The anniversary of the Treasury "flash crash" and next week's market structure meeting at the NY Fed has brought with it a renewed focus on the functioning of the US Treasury trading. In an effort to provider further clarity into how this market works today and how it might work in the future, we published a report earlier this week based on over 100 interviews with investors, dealers and principal trading firms.

We concluded among other things that the lack of transparency (aka data) surrounding US Treasury trading is surprising given the importance of the market. While we firmly believe this to be true, the reason why appears to be somewhat misunderstood.

Internalization, the practice of dealers to cross opposing orders internally rather than exposing them to the open market, is not the cause of this opacity. Internalization, which is common in every liquidity OTC market, is used not to "hide" orders but instead to reduce fees and market impacts for both sides of the trade. In many cases this approach can provide clients with meaningful cost savings. For Treasuries, this can prove particularly true for off- the-runs that are traded less frequently and therefore have a great market impact when they are.

It goes without saying that if all orders were internalized market liquidity would be impacted (are you starting to think about equity markets all of a sudden?). But that is neither possible nor likely given the size of the US Treasury market and the diversity of its participants. So for now, think of internalization as a value added service dealers provide to their customers.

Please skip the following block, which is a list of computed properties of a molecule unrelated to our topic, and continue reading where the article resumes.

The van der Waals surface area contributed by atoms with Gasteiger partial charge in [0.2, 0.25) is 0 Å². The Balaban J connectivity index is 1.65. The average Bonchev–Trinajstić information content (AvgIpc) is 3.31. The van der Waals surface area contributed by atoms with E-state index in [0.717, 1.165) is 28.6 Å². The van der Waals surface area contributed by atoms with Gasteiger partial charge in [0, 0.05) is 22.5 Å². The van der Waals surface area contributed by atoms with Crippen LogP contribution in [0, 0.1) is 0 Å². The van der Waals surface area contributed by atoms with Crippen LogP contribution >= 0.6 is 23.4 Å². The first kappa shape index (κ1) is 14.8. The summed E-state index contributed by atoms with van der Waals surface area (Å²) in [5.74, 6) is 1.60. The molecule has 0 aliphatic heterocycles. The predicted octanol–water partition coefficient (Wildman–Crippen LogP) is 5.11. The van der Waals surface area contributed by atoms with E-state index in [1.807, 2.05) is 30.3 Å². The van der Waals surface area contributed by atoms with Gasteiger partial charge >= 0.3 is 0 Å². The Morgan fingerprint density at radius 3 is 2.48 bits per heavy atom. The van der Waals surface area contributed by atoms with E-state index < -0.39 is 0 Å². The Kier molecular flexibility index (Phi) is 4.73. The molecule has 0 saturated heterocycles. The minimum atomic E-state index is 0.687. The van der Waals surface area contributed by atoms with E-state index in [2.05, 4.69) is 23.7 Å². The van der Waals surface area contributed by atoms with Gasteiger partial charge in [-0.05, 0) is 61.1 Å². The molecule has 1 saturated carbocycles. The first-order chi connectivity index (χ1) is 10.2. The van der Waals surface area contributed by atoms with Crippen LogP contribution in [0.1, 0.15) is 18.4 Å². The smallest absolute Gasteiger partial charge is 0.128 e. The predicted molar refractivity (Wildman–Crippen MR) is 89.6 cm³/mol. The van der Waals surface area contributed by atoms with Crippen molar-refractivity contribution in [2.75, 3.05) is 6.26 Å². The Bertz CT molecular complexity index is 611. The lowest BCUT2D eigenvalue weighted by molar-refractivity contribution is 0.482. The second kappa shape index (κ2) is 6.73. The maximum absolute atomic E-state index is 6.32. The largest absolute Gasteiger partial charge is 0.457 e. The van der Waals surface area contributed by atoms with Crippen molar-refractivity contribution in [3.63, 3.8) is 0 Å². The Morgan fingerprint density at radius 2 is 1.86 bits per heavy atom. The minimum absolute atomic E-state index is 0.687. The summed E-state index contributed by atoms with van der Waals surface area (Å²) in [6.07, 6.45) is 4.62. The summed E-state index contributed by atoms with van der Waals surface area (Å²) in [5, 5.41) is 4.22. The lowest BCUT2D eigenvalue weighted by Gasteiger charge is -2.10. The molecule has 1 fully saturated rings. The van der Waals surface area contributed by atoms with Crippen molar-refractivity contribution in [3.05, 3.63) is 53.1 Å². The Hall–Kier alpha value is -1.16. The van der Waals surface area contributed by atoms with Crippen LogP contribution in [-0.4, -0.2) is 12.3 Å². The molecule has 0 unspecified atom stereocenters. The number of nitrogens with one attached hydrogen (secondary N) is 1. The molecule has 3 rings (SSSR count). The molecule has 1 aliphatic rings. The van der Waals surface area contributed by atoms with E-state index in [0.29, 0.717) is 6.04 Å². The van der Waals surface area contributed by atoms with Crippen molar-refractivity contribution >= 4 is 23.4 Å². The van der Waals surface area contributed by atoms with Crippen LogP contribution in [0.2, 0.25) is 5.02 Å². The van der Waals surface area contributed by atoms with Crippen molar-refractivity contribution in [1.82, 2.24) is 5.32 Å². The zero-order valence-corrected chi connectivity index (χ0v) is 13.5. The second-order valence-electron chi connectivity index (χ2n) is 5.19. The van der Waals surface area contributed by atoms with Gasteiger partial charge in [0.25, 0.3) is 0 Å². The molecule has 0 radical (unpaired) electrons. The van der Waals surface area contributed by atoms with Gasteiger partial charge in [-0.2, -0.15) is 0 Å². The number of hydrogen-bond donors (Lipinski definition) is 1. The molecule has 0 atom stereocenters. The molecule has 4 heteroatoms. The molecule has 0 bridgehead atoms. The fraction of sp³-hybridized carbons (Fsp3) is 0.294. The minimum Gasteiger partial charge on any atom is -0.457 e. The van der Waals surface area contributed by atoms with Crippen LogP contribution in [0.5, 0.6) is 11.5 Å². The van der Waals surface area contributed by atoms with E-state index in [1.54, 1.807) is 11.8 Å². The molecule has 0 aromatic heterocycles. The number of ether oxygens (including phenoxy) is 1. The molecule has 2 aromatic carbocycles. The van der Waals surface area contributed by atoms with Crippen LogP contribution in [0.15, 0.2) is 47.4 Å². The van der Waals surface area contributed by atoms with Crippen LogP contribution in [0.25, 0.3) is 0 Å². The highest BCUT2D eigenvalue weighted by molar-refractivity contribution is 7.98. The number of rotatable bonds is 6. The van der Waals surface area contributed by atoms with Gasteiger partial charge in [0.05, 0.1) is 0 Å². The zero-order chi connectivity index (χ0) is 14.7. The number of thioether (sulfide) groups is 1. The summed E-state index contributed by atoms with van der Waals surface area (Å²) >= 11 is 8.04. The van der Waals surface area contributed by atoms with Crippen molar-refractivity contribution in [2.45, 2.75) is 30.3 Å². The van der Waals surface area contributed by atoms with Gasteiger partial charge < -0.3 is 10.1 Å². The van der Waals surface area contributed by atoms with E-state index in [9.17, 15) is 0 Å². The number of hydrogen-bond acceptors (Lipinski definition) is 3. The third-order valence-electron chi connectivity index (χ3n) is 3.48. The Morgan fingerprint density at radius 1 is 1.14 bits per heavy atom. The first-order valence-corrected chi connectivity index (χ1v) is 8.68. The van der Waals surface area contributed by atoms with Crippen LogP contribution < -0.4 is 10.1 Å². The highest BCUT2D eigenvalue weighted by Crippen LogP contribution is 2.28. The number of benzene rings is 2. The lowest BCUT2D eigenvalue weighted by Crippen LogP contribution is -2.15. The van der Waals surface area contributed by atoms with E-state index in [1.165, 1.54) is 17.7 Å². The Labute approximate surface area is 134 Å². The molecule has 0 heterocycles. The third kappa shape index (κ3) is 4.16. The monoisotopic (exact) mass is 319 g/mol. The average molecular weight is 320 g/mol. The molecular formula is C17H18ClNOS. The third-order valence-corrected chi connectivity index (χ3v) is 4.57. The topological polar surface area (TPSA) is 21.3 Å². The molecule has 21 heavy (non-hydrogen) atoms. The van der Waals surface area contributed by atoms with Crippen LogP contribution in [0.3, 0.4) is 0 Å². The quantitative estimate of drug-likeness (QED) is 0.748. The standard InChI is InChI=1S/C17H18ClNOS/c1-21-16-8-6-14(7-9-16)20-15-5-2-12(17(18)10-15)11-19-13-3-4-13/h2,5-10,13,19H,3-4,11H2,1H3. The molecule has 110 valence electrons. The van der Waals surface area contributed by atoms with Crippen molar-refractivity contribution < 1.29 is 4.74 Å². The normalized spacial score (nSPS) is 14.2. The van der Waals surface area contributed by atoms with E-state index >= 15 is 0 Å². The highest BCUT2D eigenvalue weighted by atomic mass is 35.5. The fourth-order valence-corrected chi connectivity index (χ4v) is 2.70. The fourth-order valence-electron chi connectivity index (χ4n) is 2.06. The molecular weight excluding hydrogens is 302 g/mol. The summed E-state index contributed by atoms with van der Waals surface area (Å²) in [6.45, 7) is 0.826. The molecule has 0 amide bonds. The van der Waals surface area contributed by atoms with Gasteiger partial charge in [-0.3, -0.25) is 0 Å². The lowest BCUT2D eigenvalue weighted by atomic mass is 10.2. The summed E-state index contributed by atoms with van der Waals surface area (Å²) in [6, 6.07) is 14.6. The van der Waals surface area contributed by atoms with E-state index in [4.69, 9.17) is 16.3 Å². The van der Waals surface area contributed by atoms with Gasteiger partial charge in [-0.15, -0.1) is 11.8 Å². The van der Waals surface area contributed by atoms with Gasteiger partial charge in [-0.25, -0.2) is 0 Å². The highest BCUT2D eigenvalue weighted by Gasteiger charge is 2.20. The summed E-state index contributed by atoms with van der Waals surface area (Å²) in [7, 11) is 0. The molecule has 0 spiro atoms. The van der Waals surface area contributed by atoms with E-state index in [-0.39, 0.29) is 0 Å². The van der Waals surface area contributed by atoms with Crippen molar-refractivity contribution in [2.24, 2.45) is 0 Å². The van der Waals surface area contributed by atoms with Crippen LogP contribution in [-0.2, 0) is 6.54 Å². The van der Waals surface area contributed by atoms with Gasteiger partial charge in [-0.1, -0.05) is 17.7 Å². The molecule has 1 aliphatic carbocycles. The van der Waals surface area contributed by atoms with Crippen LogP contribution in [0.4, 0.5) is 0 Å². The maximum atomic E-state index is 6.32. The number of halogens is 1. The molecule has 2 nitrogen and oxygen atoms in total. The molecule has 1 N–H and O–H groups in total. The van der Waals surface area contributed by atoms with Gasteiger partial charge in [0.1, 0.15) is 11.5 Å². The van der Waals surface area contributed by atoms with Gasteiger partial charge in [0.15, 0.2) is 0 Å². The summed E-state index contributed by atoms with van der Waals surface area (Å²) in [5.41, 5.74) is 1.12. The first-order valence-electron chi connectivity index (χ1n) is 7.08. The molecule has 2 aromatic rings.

The full passage from our recently released report on US Treasury trading market structure explains our true concerns with the market:

"While the market has grown to trade in a heavily electronic way with very little regulatory intervention, the level of opacity that still exists in the market for the debt issued by the largest economy in the world is stunning. There is no required trade reporting, no required participant registrations, an exemption from the Volcker Rule, and no single body that is responsible for ensuring the market remains controlled and orderly.

Greenwich Associates does not believe all of those things need to change. In fact, allowing natural market forces to drive appropriate change is often preferable to regulatory intervention. The year that has passed since the U.S. Treasury “flash crash” on October 15, 2014 now has seen an industry interested in taking the former approach."

Comments, questions and opinions always welcome.

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About Kevin McPartland

Kevin McPartland is the head of market structure and technology research at Greenwich Associates. He has nearly 20 years of capital markets industry experience with deep expertise in market structure, regulation and technology impacting the fixed-... view more

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